CASE 17114 Published on 12.01.2021

A rare radiological finding in hemotoxic snake envenomation - Pituitary infundibular haemorrhage



Case Type

Clinical Cases


Dr. Devarajan E, Dr. Naufal Perumpalath, Dr. Athira Prasad, Dr. John J Nalappat, Dr. Saanida MP, Dr. Juvaina P

Department of Radiodiagnosis, Government Medical College, Kozhikode, Kerala, India- 673008


22 years, male

Area of Interest CNS, Foetal imaging, Head and neck ; Imaging Technique CT
Clinical History

A 22-year-old male presented with complaints of Russel viper bite followed by pain at the bite site, vomiting and ptosis. On examination, patient had facial puffiness, periorbital and pedal oedema, tachycardia and tachypnoea. No history of any previous comorbidities.

Imaging Findings

Plain computed tomography of the brain was done. A relatively well-defined hyperdensity of average 65 Hounsfield units noted in the suprasellar region oriented along the pituitary stalk. No hyperdensity was noted involving the pituitary gland. No sellar enlargement or erosions were seen. No other intracranial haemorrhage was noted.

So, the computed tomography diagnosis of snake venom-induced pituitary infundibular haemorrhage was made.

The patient was admitted in the intensive care unit; however, his conditions worsened and succumbed to death after two days.


Snake bites are a relatively common problem in the tropics. The harmful effects of the hemotoxic envenomation from vipers are extensively reported.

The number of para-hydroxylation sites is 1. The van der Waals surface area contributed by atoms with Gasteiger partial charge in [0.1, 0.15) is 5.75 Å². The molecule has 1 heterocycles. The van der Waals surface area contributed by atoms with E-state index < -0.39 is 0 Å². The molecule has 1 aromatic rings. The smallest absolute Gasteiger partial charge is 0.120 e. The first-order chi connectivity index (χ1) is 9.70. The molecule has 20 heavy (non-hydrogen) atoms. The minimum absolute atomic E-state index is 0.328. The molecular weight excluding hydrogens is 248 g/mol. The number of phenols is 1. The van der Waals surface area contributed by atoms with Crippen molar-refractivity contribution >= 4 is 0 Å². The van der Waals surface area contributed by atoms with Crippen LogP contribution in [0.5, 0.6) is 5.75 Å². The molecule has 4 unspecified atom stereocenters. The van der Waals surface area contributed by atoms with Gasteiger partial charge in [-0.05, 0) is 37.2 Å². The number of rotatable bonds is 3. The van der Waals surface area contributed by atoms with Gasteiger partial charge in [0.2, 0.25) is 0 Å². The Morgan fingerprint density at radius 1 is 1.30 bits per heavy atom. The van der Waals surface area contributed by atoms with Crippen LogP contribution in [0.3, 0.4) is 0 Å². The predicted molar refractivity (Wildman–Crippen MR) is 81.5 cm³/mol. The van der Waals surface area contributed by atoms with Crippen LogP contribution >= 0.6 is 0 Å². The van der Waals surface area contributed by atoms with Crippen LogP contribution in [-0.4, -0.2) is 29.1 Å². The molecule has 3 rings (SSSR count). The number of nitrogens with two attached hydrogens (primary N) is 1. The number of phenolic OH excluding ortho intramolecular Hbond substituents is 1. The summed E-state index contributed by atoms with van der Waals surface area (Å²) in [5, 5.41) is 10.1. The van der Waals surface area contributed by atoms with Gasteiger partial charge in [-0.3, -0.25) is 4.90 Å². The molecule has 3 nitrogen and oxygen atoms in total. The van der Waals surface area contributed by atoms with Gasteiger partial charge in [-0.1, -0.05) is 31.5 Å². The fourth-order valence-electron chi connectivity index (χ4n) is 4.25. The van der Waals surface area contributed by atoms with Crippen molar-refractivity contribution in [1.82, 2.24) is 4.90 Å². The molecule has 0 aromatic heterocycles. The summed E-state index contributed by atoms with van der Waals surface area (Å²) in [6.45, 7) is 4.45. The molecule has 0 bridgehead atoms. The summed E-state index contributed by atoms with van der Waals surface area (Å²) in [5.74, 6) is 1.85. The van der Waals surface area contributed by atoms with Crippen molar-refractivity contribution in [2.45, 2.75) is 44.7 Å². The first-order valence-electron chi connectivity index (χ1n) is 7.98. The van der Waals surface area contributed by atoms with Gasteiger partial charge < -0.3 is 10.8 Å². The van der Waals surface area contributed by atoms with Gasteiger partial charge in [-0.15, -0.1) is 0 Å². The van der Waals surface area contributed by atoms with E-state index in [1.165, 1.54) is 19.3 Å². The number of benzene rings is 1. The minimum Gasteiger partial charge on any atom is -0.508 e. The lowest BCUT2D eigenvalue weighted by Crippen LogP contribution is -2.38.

Due to the procoagulant and anticoagulant effects of viper venom, both local bleeding manifestations and systemic effects in the form of acute renal injury, myocarditis and pituitary dysfunction are reported (1). The most commonly reported pituitary involvement is of the anterior pituitary with reports of acute and chronic hypopituitarism (2). A Sheehan like picture due to pituitary necrosis from Russel viper envenomation is well documented (3). Posterior pituitary involvement resulting in diabetes insipidus are also described but has less incidence compared to that of anterior pituitary. There has been reported cases of pituitary necrosis following snake bite. We also found case report of subarachnoid haemorrhage (1) and spontaneous intracerebral bleed (4) following hemotoxic envenomation. There is also report of a case of pituitary dysfunction following snake bite with ectopic pituitary bright spot on imaging (5).  

However, although the pathophysiology of a pituitary infundibular haemorrhage in snake envenomation is clear, we could not find any case reports of the same in the literature. So pituitary infundibular haemorrhage is a new radiological finding in hemotoxic snake envenomation. So, in an appropriate clinical setting a radiological finding of infundibular haemorrhage  should alert the clinician  for possibility of hemotoxic envenomation. Also; these patients may go in for panhypopituitarism later and should be followed up with hormonal assays.

Differential Diagnosis List
Pituitary infundibular haemorrhage following hemotoxic snake envenomation.
Lymphocytic hypophysitis
Final Diagnosis
Pituitary infundibular haemorrhage following hemotoxic snake envenomation.
Case information
DOI: 10.35100/eurorad/case.17114
ISSN: 1563-4086